Sighing I admitted, “Some days I feel like one.” That shut us both up until we pulled into a building that had a sign which read Cedarville Veterinary Clinic.
I looked at him and he said, “It’s been repurposed and the place already had a surgery and everything.”
I got all the kids out and locked the car and in short order they were all being examined while I stood back and watched. The kids were used to the routine and didn’t fuss but they were getting stressed out by the memories it was bringing up. Surprisingly it was Tiffany that balked the hardest.
“Why?! I don’t need to!”
“It’s OK Honey,” Jay’s wife said trying to comfort her.
I looked at Marlene and then at Tiff and said, “It’s OK Tiff. This isn’t like that infirmary. No needles, pokes, or sharps; just a quick once over to make sure nothing is infected or in danger of falling off.”
Mimi said, “I gots a lollipop Tiffy for being a good girl.”
“I don’t want a lollipop, they rot your teeth.”
The older woman that was Jay’s mother said, “Good point but I’ll tell you a little secret.” She leaned over and I heard her whisper to Tiff, “The one I gave her is a sugarless safety pop.”
Tiff who took her role as big sister seriously nodded and then after another look at me uncrossed her arms and let the woman listen to her heart. A little while later there was a knock and a guy carted in a big pot of chicken soup. The kids’ mouths were watering so much I could see drool coming out of the corners of Bobby’s and Lonnie’s mouths. Mimi’s eyes were big as silver dollars. The rest of them weren’t much different, not even Paulie.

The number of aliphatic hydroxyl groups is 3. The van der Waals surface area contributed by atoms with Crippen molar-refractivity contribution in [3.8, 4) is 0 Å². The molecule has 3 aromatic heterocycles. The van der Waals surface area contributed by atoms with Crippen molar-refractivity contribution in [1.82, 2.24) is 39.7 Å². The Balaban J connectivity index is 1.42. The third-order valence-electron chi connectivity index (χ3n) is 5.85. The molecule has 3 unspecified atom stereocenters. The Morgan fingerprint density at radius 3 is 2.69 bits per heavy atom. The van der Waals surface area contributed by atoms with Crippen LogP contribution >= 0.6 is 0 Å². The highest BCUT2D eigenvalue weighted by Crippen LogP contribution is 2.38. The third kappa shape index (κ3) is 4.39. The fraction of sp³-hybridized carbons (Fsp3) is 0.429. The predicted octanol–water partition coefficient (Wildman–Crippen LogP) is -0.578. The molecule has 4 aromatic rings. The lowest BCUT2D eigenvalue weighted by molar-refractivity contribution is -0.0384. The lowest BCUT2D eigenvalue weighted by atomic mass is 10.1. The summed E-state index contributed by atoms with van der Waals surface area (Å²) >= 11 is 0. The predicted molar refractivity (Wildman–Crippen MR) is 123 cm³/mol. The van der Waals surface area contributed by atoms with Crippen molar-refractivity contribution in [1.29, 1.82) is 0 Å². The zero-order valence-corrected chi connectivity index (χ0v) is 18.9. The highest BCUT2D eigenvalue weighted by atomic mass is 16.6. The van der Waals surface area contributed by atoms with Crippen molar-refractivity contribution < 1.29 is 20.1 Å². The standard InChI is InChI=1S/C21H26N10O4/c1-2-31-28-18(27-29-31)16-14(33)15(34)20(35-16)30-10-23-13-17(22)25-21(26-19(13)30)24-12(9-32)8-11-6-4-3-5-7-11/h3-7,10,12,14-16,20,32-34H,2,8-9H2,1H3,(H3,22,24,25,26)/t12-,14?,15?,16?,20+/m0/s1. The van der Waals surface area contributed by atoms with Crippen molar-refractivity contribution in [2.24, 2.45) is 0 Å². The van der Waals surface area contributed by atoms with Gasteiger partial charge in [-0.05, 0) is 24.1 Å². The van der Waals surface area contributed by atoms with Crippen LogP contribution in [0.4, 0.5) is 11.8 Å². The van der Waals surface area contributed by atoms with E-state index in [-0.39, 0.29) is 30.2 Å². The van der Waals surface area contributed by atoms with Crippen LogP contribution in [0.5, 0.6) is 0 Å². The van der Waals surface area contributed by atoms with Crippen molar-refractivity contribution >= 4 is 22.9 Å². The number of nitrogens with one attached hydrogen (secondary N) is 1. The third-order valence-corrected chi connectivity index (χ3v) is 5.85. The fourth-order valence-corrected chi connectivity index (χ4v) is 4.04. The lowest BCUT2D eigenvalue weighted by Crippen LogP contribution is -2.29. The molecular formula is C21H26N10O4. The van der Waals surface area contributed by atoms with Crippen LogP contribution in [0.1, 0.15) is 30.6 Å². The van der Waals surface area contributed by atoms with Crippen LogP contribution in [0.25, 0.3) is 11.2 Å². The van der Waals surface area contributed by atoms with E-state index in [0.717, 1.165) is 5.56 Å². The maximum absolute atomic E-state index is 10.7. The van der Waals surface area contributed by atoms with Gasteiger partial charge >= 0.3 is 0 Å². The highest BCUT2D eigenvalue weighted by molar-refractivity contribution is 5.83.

I got them seated and served and could feel people’s eyes on me the whole time. “Say the blessing,” I reminded them. After that they dug in.
“Get a bowl,” I was ordered.
“Shove it,” I told Jay. “You don’t boss me.”
He got a pained look on his face and then said, “Would you like a bowl of soup Princess Pain-in-the-Ass?”
“No thank you,” I told him politely.
“Oh come on … don’t tell me you aren’t hungry just like the other kids.”
I shook my head. “I’m not a kid. And if there is anything left after they get full then I might have some. I had a Clif builder bar for breakfast and those things are like bricks in your stomach. I’m really not hungry.”
Jay started to open his mouth but his mother cut him off. “She probably isn’t if she has been limiting her intake.” Turning to me she added, “However, limiting your caloric intake that much is just asking for trouble.”
Defensively I told her, “I make sure the kids eat three times a day even if they are just small meals. They also get vitamins every day.”
“I wasn’t talking about the children but about you.”
“I’m fine. I take vitamins too. I’m not stupid.”